Many are familiar with the terms “janitorial” and “housekeeping,” but not as many are familiar with environmental services (EVS), a term that is used to exclusively describe cleaning performed in health care settings.
At this point, EVS professionals are used to being called janitors and housekeepers, but these labels don’t quite encompass all the necessary responsibilities these individuals take on. An article published by ASHE explains that it’s time to shift our view of cleaning services in health care, which go far beyond the responsibilities found in commercial cleaning.
EVS technicians play an important role in health care. It is their responsibility to work with hospital personnel to keep patients and staff members healthy with the proper medical cleaning and disinfecting. EVS is so important that it is often referred to as “the first defense against infection control.”
With such responsibility, EVS technicians must go through detailed training, often overseen by an EVS director who manages methods for quality control. For former OctoClean EVS Technician, Ricardo Fuentes, training began on day one.
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Ricardo followed OctoClean’s VP of Health Care Services, Greg Stowe, to the Infection Control Department of the hospital. There he learned cleaning standards and regulations as well as transmission based precautions for contact, droplet and airborne transmission.
He also learned about basic safety precautions to prevent infection transmission. Before entering a room, EVS staff are required to put on a disposable isolation gown, gloves, a mask and goggles. They must also sanitize their hands, or gel in, gel out, when they enter and leave an exam room. When a patient is discharged from the room, it is their job to clean and sanitize every surface with disinfectant in preparation for the next patient.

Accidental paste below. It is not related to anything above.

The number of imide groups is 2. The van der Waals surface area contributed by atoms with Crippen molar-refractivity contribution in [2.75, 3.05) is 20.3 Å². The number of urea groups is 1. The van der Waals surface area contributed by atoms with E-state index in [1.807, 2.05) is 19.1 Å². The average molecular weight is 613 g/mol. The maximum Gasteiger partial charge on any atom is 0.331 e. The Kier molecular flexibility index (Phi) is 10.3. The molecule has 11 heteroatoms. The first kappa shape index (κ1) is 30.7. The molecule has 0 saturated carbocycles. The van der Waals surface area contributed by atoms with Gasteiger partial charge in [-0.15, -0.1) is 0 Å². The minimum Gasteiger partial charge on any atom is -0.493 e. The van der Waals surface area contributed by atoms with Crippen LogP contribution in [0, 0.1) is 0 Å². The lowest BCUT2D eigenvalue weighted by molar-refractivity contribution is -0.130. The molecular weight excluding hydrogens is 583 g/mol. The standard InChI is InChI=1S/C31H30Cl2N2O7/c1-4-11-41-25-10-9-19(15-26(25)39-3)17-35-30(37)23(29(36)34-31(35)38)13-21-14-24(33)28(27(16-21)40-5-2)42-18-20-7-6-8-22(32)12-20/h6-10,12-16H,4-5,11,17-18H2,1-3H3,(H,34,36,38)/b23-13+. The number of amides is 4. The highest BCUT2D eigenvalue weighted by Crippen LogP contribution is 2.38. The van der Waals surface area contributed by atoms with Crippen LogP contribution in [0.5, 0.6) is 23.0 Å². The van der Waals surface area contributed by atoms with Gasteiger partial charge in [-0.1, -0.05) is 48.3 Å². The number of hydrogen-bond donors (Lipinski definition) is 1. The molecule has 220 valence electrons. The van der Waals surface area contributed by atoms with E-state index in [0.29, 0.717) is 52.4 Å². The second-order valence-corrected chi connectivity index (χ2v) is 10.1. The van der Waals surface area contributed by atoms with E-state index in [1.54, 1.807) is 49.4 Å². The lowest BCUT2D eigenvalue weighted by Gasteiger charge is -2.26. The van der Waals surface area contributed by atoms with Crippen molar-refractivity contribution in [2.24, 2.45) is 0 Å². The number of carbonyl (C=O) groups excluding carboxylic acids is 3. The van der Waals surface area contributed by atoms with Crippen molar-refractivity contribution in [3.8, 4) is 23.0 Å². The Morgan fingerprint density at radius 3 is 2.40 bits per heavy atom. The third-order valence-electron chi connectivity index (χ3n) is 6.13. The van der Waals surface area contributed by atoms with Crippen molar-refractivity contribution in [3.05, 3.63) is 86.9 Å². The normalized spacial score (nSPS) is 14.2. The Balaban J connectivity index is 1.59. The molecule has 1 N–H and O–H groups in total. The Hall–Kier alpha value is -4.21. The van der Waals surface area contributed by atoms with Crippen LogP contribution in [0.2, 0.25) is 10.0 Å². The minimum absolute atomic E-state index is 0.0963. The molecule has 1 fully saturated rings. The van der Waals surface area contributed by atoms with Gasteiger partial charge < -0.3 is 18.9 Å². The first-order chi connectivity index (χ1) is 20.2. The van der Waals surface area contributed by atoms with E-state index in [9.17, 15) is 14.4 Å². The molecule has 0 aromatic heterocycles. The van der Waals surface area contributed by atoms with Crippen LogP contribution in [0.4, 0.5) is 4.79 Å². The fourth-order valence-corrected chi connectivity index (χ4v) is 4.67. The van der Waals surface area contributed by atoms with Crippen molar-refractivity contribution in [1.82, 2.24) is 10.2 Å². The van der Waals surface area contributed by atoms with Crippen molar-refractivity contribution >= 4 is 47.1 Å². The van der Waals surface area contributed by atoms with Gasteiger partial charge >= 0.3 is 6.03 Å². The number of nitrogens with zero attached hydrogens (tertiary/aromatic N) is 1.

EVS technicians ensure that patients feel safe during a time where they are vulnerable. Keeping a medical facility clean is crucial to upholding patient satisfaction because an orderly facility is perceived as a competent one. Like health care personnel, EVS staff members must also observe HIPAA and respect patient privacy.
In short, they deserve respect. It is hard work that requires operating EVS equipment, handling bodily fluids and terminal cleaning often in the presence of deceased patients. Technicians also work holidays, weekends and night shifts. In addition to their own services, they must also schedule necessary specialty services like floor care, carpet care and window cleaning.
Proper medical cleaning requires frequent and consistent communication between health care providers and EVS technicians.
“It was great being able to build relationships with the staff and grow my knowledge base. Working together to maintain the facility was important,” said Ricardo.